28 Jun 2017

Govt wants industrial heat better managed

10:51 am on 28 June 2017

The government believes far too much heat in industrial premises disappears up chimneys and is completely wasted.

South Taranaki factory

A factory in south Taranaki (file photo) Photo: RNZ

The comments come in the New Zealand Energy Efficiency and Conservation Strategy 2017-2022 (PDF, 816KB).

They refer to so-called industrial heat, which provides energy for factories, meat and dairy processors, schools, universities, offices and hospitals.

It comes in the form of steam, hot water or hot gases, with 60 percent produced from burning fossil fuels, mainly coal and gas.

Industrial heat makes up one third of New Zealand's overall energy use and 9 percent of gross greenhouse gas emissions, but the strategy document says it is not being managed well enough.

The new strategy calls for the use of industry to become at least 1 percent more efficient each year from now until 2022.

To meet that target, there would have to be 1 percent lower emissions per unit of energy created every year.

One way to do this would be to recover more heat from boiler flue gases, rather than letting it be discharged into atmosphere.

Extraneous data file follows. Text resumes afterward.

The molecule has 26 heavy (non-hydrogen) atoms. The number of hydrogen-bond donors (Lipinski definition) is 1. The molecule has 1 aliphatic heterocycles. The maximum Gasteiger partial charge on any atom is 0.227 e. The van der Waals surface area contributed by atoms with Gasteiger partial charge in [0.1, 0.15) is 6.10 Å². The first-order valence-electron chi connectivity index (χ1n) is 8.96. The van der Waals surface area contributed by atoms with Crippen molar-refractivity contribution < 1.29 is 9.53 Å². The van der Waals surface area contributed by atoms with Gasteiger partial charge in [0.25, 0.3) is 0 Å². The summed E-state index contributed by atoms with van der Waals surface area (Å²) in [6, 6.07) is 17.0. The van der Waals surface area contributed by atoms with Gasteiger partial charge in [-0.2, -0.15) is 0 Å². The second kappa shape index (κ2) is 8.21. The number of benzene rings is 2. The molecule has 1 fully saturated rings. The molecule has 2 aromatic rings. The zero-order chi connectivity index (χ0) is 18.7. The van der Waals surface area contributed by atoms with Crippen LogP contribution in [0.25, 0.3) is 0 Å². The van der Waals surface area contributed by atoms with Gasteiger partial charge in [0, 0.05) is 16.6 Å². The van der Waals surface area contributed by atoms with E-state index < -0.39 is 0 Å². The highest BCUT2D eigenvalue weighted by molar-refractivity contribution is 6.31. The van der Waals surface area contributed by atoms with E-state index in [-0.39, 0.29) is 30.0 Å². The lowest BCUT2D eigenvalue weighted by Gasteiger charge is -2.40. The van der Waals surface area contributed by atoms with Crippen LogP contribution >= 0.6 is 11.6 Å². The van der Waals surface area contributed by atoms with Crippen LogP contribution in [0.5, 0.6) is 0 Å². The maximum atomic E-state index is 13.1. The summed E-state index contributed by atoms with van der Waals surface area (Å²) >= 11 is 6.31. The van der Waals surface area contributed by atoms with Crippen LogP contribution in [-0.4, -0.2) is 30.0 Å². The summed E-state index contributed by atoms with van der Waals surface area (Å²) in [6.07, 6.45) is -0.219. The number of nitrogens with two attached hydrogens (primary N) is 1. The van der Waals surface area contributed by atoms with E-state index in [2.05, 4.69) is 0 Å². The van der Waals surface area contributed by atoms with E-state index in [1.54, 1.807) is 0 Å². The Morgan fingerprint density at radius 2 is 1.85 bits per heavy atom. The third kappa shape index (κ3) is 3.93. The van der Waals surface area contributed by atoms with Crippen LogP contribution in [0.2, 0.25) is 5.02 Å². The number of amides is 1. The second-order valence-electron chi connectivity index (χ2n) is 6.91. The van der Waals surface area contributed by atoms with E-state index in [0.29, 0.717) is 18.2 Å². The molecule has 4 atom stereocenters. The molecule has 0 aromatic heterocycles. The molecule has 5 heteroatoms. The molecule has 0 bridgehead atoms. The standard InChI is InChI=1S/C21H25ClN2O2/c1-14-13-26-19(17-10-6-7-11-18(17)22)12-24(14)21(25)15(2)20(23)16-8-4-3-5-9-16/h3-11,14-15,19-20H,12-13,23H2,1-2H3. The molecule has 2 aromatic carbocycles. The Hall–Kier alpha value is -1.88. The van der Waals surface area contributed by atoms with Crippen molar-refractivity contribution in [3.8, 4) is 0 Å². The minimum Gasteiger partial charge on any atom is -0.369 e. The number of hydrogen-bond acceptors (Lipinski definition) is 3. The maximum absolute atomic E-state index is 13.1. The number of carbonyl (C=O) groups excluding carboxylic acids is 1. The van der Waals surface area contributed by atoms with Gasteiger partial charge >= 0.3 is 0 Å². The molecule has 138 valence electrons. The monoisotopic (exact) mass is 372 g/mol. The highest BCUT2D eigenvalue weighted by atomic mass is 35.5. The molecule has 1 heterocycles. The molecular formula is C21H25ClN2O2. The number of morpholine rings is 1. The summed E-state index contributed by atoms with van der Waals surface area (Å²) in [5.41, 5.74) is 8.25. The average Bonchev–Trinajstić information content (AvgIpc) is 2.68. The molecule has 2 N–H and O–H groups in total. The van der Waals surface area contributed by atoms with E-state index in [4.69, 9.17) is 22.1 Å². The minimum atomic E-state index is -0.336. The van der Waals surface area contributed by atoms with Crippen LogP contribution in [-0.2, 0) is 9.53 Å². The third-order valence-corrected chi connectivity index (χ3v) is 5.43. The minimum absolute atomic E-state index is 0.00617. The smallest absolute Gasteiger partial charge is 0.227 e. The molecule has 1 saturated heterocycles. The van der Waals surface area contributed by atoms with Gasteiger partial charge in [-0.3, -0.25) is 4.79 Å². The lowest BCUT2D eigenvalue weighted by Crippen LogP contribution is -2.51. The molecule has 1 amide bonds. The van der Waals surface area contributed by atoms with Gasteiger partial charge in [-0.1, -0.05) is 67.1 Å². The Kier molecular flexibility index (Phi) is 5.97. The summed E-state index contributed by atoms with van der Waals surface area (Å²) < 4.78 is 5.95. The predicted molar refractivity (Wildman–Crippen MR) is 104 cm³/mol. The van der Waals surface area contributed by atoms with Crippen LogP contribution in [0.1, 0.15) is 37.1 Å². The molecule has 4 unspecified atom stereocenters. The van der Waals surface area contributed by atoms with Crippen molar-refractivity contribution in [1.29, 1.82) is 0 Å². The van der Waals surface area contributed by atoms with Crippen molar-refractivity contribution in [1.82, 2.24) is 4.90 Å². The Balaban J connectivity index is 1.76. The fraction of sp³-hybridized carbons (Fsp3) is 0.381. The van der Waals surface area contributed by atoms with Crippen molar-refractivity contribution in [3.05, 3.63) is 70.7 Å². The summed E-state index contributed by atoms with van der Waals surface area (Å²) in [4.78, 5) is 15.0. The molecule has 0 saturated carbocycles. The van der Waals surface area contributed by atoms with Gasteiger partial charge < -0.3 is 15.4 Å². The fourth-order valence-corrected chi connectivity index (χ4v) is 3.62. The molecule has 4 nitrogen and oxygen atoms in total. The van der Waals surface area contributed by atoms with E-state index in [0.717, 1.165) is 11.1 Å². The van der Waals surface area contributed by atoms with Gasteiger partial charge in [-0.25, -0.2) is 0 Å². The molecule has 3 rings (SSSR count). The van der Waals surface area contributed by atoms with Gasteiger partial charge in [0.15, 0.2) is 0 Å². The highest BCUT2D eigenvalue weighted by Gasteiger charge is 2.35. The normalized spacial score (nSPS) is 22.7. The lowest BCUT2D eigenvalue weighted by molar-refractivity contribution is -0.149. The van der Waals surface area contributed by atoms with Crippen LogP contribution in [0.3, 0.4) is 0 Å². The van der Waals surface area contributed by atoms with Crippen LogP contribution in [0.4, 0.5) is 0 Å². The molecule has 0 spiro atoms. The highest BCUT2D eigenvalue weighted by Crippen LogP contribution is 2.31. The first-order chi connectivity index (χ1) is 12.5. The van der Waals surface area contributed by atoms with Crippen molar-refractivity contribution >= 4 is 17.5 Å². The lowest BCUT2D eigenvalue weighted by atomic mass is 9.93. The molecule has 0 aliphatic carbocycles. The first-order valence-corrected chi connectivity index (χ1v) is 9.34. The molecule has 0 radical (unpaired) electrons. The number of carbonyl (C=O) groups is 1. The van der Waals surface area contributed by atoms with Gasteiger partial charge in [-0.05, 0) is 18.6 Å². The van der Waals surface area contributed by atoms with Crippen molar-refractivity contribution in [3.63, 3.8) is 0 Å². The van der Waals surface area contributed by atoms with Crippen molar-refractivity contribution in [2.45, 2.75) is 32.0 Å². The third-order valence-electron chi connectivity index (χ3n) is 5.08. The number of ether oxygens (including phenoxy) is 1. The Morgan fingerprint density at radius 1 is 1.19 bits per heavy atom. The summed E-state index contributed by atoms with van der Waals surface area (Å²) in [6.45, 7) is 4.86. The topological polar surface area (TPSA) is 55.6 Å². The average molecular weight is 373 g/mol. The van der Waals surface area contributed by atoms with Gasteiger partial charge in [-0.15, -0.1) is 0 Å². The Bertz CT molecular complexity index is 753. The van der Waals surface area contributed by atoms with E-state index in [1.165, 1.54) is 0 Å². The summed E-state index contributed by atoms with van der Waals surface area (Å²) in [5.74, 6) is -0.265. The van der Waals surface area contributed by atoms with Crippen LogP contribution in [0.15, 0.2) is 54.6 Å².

There could also be more use of biomass as a fuel and further use of heat pump technology to produce energy with lower emissions.

All this would also save companies and public sector organisation money.

Besides industrial heat, the strategy looked at transport, and wanted electric vehicles to be two percent of the vehicle fleet by 2021.

It said they produced 80 percent fewer emissions than a petrol vehicle when used in New Zealand.

Where internal combustion engines were used, they should be upgraded to more efficient versions.

Freight volumes were forecast to rise by 48 percent between 2014 and 2042, so greater efficiency was essential.

The strategy also called for environmental improvements in electricity, although it conceded a lot of improvements had already been made.

Get the RNZ app

for ad-free news and current affairs